North Caucasus Descending Into Violence, Further Eroding Putin’s Image as Strongman
Publication: Eurasia Daily Monitor Volume: 20 Issue: 57
Russian President Vladimir Putin rose to power by means of successfully carrying out a war against Chechnya. Much of his reputation to this day rests on the view of many Russians that he has suppressed secessionist violence in the North Caucasus. This view has gained support over the past decade due to the radical decline in the number of violent attacks on government officials in the region, a fall-off in the number of casualties among both the siloviki and the population, as well as a sharp reduction in the number of counterterrorist operations the authorities have had to launch. Overall, some of the most troubled republics have experienced little or no violence in the past year, only a handful of casualties and no counterterrorist actions since 2020, or even 2019. (For detailed statistics on the sharp decline in all three measures over the past decade, and especially over the past three years, see Kavkaz-uzel, February 24, April 3.)
All these statistics now pale in comparison with the number of North Caucasians who have died in Putin’s war against Ukraine and are now being returned home for burial (Kavkaz-uzel, February 24). Moreover, in the past ten days, the region has seen a significant upsurge in violence, raising new questions about whether Putin has indeed achieved victory over the opposition there and even about whether the Russian siloviki and their local allies have the capacity to keep things quiet and hold the Russian Federation together.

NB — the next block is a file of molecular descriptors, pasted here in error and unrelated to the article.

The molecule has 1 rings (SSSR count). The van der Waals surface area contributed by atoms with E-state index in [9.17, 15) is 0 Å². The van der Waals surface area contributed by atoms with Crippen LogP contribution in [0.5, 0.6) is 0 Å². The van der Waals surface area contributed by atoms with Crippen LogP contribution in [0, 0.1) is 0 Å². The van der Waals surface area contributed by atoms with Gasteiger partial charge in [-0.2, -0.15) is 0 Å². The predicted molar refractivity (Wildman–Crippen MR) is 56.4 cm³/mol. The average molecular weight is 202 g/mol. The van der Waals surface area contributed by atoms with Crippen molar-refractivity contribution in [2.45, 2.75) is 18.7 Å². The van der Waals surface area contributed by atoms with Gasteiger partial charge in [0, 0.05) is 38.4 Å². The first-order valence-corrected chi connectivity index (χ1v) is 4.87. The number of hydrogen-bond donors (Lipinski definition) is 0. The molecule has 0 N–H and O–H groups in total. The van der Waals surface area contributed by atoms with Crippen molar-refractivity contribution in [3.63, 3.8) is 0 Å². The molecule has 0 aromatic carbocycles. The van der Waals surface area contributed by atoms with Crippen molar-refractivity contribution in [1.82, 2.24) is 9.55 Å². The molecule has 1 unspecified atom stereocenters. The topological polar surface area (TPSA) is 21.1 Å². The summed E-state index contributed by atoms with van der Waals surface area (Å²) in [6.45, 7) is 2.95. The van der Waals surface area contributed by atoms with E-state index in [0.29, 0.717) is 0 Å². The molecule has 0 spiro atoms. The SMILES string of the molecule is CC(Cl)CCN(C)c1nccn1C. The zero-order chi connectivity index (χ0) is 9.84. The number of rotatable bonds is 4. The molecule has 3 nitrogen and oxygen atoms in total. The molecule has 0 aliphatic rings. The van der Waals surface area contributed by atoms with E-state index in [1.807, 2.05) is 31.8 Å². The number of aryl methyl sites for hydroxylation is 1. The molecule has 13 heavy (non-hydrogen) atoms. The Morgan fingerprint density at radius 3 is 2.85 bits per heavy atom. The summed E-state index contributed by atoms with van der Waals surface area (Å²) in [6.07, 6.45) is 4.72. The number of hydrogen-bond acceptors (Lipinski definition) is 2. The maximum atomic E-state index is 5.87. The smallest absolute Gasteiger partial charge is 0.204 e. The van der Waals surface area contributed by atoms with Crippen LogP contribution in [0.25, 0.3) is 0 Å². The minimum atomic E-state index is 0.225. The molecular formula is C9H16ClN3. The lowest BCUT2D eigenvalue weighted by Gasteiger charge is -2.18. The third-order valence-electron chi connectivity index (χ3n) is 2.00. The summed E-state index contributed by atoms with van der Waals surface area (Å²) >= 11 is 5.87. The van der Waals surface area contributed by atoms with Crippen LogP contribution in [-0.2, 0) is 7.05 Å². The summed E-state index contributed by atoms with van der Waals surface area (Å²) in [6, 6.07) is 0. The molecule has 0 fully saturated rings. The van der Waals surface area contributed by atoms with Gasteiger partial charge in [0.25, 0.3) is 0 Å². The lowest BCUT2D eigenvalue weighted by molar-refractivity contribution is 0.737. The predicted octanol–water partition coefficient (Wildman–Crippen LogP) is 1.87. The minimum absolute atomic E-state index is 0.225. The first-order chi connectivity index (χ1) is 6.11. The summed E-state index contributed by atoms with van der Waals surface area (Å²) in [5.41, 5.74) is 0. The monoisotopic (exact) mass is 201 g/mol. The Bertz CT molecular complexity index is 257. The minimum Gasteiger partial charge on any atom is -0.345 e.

Meanwhile, suspicions are growing that the upbeat statistics offered by Moscow may not be accurate and that, in fact, the North Caucasus has not been pacified. Instead, some observers are suggesting that what used to be called “terrorism” or “extremism” is now being counted only as ordinary crimes—though that is not an accurate description (Pobeda26.ru, April 2; Capost.media, April 3).
Such developments will create new and more widespread challenges to Moscow’s rule across the North Caucasus and further undermine Putin’s reputation, especially given his failure to gain a rapid victory in Ukraine. Indeed, it is quite likely that what is now happening in the North Caucasus is directly related to the situation in Ukraine, given the influx of bodies and weapons into the region, the drawing down in the number of Russian siloviki in the North Caucasus to beef up forces in Ukraine and the apparent sense among some in the region that the war in Ukraine has demonstrated that Russian forces are not invincible nor quite as adept as Putin and others have claimed. As a result, it is certain that judgments about Ukraine will affect and be affected by judgments about the North Caucasus—both among pro-Moscow Russians and anti-Moscow forces in the region.